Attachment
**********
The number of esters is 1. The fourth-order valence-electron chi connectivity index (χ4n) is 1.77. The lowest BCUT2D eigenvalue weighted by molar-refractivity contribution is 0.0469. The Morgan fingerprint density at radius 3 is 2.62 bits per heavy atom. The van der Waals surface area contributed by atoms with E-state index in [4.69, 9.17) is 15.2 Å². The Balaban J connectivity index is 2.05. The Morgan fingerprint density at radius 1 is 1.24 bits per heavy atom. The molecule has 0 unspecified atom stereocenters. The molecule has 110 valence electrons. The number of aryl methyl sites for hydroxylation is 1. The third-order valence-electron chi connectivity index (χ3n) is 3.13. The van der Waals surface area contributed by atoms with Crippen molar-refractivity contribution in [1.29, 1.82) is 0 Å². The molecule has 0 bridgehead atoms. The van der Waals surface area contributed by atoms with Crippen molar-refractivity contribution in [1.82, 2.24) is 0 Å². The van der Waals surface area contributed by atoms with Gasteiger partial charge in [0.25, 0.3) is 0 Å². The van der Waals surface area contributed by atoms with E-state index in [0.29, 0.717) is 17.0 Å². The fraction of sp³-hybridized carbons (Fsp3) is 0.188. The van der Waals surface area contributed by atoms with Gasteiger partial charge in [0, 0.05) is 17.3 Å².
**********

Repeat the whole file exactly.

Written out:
The number of esters is 1. The fourth-order valence-electron chi connectivity index (χ4n) is 1.77. The lowest BCUT2D eigenvalue weighted by molar-refractivity contribution is 0.0469. The Morgan fingerprint density at radius 3 is 2.62 bits per heavy atom. The van der Waals surface area contributed by atoms with E-state index in [4.69, 9.17) is 15.2 Å². The Balaban J connectivity index is 2.05. The Morgan fingerprint density at radius 1 is 1.24 bits per heavy atom. The molecule has 0 unspecified atom stereocenters. The molecule has 110 valence electrons. The number of aryl methyl sites for hydroxylation is 1. The third-order valence-electron chi connectivity index (χ3n) is 3.13. The van der Waals surface area contributed by atoms with Crippen molar-refractivity contribution in [1.29, 1.82) is 0 Å². The molecule has 0 bridgehead atoms. The van der Waals surface area contributed by atoms with Crippen molar-refractivity contribution in [1.82, 2.24) is 0 Å². The van der Waals surface area contributed by atoms with Gasteiger partial charge in [0.25, 0.3) is 0 Å². The van der Waals surface area contributed by atoms with E-state index in [0.29, 0.717) is 17.0 Å². The fraction of sp³-hybridized carbons (Fsp3) is 0.188. The van der Waals surface area contributed by atoms with Gasteiger partial charge in [0, 0.05) is 17.3 Å².